No big stars for 2016 MMFF

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Indies rule this year’s ‘Magic 8’

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Do not expect to see the likes of Vic Sotto, Vice Ganda, Coco Martin or Richard Yap on the big screen come Christmas Day. In a surprising turn of events, the Metropolitan Manila Development Authority (MMDA) on Friday left out what were thought to be the frontrunners for selection to the 42nd Metro Manila Film Festival (MMFF)—the productions of major movie companies with big name stars which have long been “regulars” to the all-Filipino movie event.

Following what its executive committee has described as a “thorough reform of the MMFF’s selection process,” this year’s “Magic 8” or full-length films in competition are: Ted Boborol’s Vince & Kath & James; Jun Robles Lana’s Die Beautiful; Erik Matti’s Seklusyon; Arturo San Agustin and Real Florido’s Kabisera; Baby Ruth Villarama’s Sunday Beauty Queen; Marlon Rivera’s Ang Babae sa Septic Tank 2 #ForeverIsNotEnough; Alvin Yapan’s Oro; and Avid Liongoren’s Saving Sally.

Per the new rules, the conditions for the choice of finalists are built on story, audience appeal, overall impact (40 percent); cinematic attributes and technical excellence (40 percent); global appeal (10 percent); and Filipino sensibility (10 percent).

Without stating whether or not the conditions had been met in the mainstream movies submitted to the committee, what is certain is that Sotto’s Enteng Kabisote 10, a franchise that had always been shown in the festival; Vice Ganda and Martin’s Super Parental Guardian; and Yap’s Mano Po 7, another MMFF stalwart will not be shown in cinemas for the holidays.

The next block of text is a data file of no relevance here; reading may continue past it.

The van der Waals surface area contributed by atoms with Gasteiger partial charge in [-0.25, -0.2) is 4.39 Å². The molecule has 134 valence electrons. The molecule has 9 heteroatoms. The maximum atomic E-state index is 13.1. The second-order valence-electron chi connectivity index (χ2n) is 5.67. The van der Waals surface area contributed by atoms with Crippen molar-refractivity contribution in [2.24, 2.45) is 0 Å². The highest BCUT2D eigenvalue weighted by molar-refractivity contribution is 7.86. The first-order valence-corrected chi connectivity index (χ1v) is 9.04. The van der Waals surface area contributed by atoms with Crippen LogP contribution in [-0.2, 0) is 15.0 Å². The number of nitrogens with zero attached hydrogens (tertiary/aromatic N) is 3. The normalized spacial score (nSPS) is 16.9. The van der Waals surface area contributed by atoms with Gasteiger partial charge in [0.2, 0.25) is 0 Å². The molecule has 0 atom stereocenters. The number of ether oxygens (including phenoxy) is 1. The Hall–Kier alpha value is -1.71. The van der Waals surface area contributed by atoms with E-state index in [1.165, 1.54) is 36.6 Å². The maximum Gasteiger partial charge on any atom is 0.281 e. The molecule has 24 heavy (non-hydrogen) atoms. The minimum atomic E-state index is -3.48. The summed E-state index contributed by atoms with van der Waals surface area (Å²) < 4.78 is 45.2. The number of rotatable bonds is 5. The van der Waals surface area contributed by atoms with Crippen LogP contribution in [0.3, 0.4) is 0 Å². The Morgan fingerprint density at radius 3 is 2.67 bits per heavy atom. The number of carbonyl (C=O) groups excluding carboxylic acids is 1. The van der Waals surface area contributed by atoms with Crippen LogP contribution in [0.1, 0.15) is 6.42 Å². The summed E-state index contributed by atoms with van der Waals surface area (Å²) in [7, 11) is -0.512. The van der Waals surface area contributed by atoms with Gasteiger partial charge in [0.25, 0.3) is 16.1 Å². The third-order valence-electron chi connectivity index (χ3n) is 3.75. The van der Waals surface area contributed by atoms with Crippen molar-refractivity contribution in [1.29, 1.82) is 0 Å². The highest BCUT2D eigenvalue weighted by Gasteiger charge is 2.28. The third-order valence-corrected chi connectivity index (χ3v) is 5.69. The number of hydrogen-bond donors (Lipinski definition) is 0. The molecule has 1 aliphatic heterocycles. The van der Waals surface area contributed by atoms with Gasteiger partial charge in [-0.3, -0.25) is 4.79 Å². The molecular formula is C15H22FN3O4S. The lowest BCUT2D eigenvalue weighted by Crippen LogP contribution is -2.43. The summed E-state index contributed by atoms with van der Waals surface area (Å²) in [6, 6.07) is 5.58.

“When we computed all our individual scores, there was a consensus on these eight films. There were no objections among the execom members, and neither were there other issues that came about from these choices. We were all focused on the same direction, and concerned primarily on the quality of the films,” MMFF 2016 Competition Committee member Nicanor Tiongson explained.

“One cannot say that there is anybody who questioned any other judge because we don’t talk about that. What we do is we judge the film we watched, then we go about our respective evaluation and sign them. The results were all kept; none of us saw them until the day of the deliberations when all the submissions were averaged and checked based on our individual ratings,” Tiongson added.

Asked whether the committee considered the commercial value of the entries, execom member Krip Yuson took the stage and explained, “Commercial value is not really our main concern. Our first concern is quality. Even if some may say the other films will make more money, that was not a concern on our part. So long as a film does not pass the evaluation, whatever the genre, it is not considered for the final cut.”

The known writer added, “Our secondary concern is the representation of genres. As to the commercial viability of the choices we made, we firmly believe that with proper marketing, they will commercially succeed because these films makes all kinds of sense, and start with a good story.”